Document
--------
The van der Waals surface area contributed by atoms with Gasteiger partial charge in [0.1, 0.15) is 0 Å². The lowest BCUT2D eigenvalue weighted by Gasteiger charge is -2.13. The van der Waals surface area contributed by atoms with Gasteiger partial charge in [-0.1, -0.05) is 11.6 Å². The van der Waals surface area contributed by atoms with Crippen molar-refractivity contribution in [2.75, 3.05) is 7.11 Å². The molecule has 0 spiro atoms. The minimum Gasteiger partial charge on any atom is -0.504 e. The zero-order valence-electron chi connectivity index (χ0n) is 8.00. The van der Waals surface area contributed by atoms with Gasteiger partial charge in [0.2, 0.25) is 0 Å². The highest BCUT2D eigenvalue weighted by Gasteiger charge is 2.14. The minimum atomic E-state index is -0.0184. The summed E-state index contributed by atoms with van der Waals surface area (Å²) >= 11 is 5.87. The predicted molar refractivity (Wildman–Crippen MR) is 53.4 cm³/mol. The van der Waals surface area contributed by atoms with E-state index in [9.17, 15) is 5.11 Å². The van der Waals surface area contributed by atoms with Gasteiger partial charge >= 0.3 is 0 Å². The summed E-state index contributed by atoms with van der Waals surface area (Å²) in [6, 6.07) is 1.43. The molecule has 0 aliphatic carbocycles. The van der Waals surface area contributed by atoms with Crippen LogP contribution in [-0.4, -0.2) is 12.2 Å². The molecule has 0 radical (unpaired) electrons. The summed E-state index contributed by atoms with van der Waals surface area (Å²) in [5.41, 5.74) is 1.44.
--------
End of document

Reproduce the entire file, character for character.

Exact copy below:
The van der Waals surface area contributed by atoms with Gasteiger partial charge in [0.1, 0.15) is 0 Å². The lowest BCUT2D eigenvalue weighted by Gasteiger charge is -2.13. The van der Waals surface area contributed by atoms with Gasteiger partial charge in [-0.1, -0.05) is 11.6 Å². The van der Waals surface area contributed by atoms with Crippen molar-refractivity contribution in [2.75, 3.05) is 7.11 Å². The molecule has 0 spiro atoms. The minimum Gasteiger partial charge on any atom is -0.504 e. The zero-order valence-electron chi connectivity index (χ0n) is 8.00. The van der Waals surface area contributed by atoms with Gasteiger partial charge in [0.2, 0.25) is 0 Å². The highest BCUT2D eigenvalue weighted by Gasteiger charge is 2.14. The minimum atomic E-state index is -0.0184. The summed E-state index contributed by atoms with van der Waals surface area (Å²) >= 11 is 5.87. The predicted molar refractivity (Wildman–Crippen MR) is 53.4 cm³/mol. The van der Waals surface area contributed by atoms with E-state index in [9.17, 15) is 5.11 Å². The van der Waals surface area contributed by atoms with Gasteiger partial charge >= 0.3 is 0 Å². The summed E-state index contributed by atoms with van der Waals surface area (Å²) in [6, 6.07) is 1.43. The molecule has 0 aliphatic carbocycles. The van der Waals surface area contributed by atoms with Crippen LogP contribution in [-0.4, -0.2) is 12.2 Å². The molecule has 0 radical (unpaired) electrons. The summed E-state index contributed by atoms with van der Waals surface area (Å²) in [5.41, 5.74) is 1.44.